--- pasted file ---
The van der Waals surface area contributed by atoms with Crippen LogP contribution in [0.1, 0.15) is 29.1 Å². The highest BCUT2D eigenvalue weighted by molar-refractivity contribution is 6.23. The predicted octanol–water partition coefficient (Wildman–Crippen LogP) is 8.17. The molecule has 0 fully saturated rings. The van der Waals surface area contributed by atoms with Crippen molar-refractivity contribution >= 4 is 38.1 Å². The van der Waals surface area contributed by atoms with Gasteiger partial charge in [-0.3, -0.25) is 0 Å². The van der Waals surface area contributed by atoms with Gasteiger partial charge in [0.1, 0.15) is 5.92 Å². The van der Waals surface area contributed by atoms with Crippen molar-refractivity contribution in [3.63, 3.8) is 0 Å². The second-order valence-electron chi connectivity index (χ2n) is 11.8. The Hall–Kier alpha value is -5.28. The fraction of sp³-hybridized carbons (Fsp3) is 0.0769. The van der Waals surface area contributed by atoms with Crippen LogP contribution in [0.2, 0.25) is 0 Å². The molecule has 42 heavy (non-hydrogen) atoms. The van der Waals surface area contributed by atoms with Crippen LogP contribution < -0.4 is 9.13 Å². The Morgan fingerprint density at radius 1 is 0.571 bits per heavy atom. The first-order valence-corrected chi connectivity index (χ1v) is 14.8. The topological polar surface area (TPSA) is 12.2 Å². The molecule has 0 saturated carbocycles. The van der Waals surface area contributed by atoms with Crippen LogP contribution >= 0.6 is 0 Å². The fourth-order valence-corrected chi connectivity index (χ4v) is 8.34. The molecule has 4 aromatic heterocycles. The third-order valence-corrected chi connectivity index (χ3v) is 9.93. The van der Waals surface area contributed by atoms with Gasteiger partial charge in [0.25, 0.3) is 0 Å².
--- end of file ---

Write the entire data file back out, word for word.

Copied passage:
The van der Waals surface area contributed by atoms with Crippen LogP contribution in [0.1, 0.15) is 29.1 Å². The highest BCUT2D eigenvalue weighted by molar-refractivity contribution is 6.23. The predicted octanol–water partition coefficient (Wildman–Crippen LogP) is 8.17. The molecule has 0 fully saturated rings. The van der Waals surface area contributed by atoms with Crippen molar-refractivity contribution >= 4 is 38.1 Å². The van der Waals surface area contributed by atoms with Gasteiger partial charge in [-0.3, -0.25) is 0 Å². The van der Waals surface area contributed by atoms with Gasteiger partial charge in [0.1, 0.15) is 5.92 Å². The van der Waals surface area contributed by atoms with Crippen molar-refractivity contribution in [3.63, 3.8) is 0 Å². The second-order valence-electron chi connectivity index (χ2n) is 11.8. The Hall–Kier alpha value is -5.28. The fraction of sp³-hybridized carbons (Fsp3) is 0.0769. The van der Waals surface area contributed by atoms with Crippen LogP contribution in [0.2, 0.25) is 0 Å². The molecule has 42 heavy (non-hydrogen) atoms. The van der Waals surface area contributed by atoms with Crippen LogP contribution < -0.4 is 9.13 Å². The Morgan fingerprint density at radius 1 is 0.571 bits per heavy atom. The first-order valence-corrected chi connectivity index (χ1v) is 14.8. The topological polar surface area (TPSA) is 12.2 Å². The molecule has 0 saturated carbocycles. The van der Waals surface area contributed by atoms with Crippen LogP contribution >= 0.6 is 0 Å². The fourth-order valence-corrected chi connectivity index (χ4v) is 8.34. The molecule has 4 aromatic heterocycles. The third-order valence-corrected chi connectivity index (χ3v) is 9.93. The van der Waals surface area contributed by atoms with Gasteiger partial charge in [0.25, 0.3) is 0 Å².